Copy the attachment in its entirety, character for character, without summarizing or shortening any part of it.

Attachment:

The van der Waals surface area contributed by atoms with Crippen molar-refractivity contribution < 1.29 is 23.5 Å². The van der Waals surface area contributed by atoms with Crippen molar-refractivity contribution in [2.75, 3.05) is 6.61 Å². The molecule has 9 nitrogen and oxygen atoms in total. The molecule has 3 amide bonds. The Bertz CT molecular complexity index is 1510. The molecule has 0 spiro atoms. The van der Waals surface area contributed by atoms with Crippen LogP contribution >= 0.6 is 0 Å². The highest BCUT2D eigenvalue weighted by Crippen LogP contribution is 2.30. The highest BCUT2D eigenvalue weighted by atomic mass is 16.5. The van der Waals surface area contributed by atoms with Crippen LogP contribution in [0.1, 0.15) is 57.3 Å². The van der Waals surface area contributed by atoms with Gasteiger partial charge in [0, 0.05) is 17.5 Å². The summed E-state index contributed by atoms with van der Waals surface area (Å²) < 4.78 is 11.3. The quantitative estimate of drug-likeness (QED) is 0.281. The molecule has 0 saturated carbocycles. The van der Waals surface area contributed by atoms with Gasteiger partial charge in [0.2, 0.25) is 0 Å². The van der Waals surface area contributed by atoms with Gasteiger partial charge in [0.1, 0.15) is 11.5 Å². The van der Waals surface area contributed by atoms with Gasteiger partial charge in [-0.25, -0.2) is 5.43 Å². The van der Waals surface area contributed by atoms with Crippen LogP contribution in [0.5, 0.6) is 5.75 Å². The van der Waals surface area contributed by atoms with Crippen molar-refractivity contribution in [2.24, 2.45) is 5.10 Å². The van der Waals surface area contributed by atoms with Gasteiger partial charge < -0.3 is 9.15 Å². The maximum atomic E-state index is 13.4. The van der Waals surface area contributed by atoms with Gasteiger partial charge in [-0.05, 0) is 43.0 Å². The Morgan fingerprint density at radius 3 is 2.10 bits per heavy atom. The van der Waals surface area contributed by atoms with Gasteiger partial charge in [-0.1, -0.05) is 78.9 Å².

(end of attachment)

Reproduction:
The van der Waals surface area contributed by atoms with Crippen molar-refractivity contribution < 1.29 is 23.5 Å². The van der Waals surface area contributed by atoms with Crippen molar-refractivity contribution in [2.75, 3.05) is 6.61 Å². The molecule has 9 nitrogen and oxygen atoms in total. The molecule has 3 amide bonds. The Bertz CT molecular complexity index is 1510. The molecule has 0 spiro atoms. The van der Waals surface area contributed by atoms with Crippen LogP contribution >= 0.6 is 0 Å². The highest BCUT2D eigenvalue weighted by Crippen LogP contribution is 2.30. The highest BCUT2D eigenvalue weighted by atomic mass is 16.5. The van der Waals surface area contributed by atoms with Crippen LogP contribution in [0.1, 0.15) is 57.3 Å². The van der Waals surface area contributed by atoms with Gasteiger partial charge in [0, 0.05) is 17.5 Å². The summed E-state index contributed by atoms with van der Waals surface area (Å²) < 4.78 is 11.3. The quantitative estimate of drug-likeness (QED) is 0.281. The molecule has 0 saturated carbocycles. The van der Waals surface area contributed by atoms with Gasteiger partial charge in [0.2, 0.25) is 0 Å². The van der Waals surface area contributed by atoms with Gasteiger partial charge in [0.1, 0.15) is 11.5 Å². The van der Waals surface area contributed by atoms with Gasteiger partial charge in [-0.25, -0.2) is 5.43 Å². The van der Waals surface area contributed by atoms with Crippen LogP contribution in [0.5, 0.6) is 5.75 Å². The van der Waals surface area contributed by atoms with Crippen molar-refractivity contribution in [2.24, 2.45) is 5.10 Å². The van der Waals surface area contributed by atoms with Gasteiger partial charge < -0.3 is 9.15 Å². The maximum atomic E-state index is 13.4. The van der Waals surface area contributed by atoms with Gasteiger partial charge in [-0.05, 0) is 43.0 Å². The Morgan fingerprint density at radius 3 is 2.10 bits per heavy atom. The van der Waals surface area contributed by atoms with Gasteiger partial charge in [-0.1, -0.05) is 78.9 Å².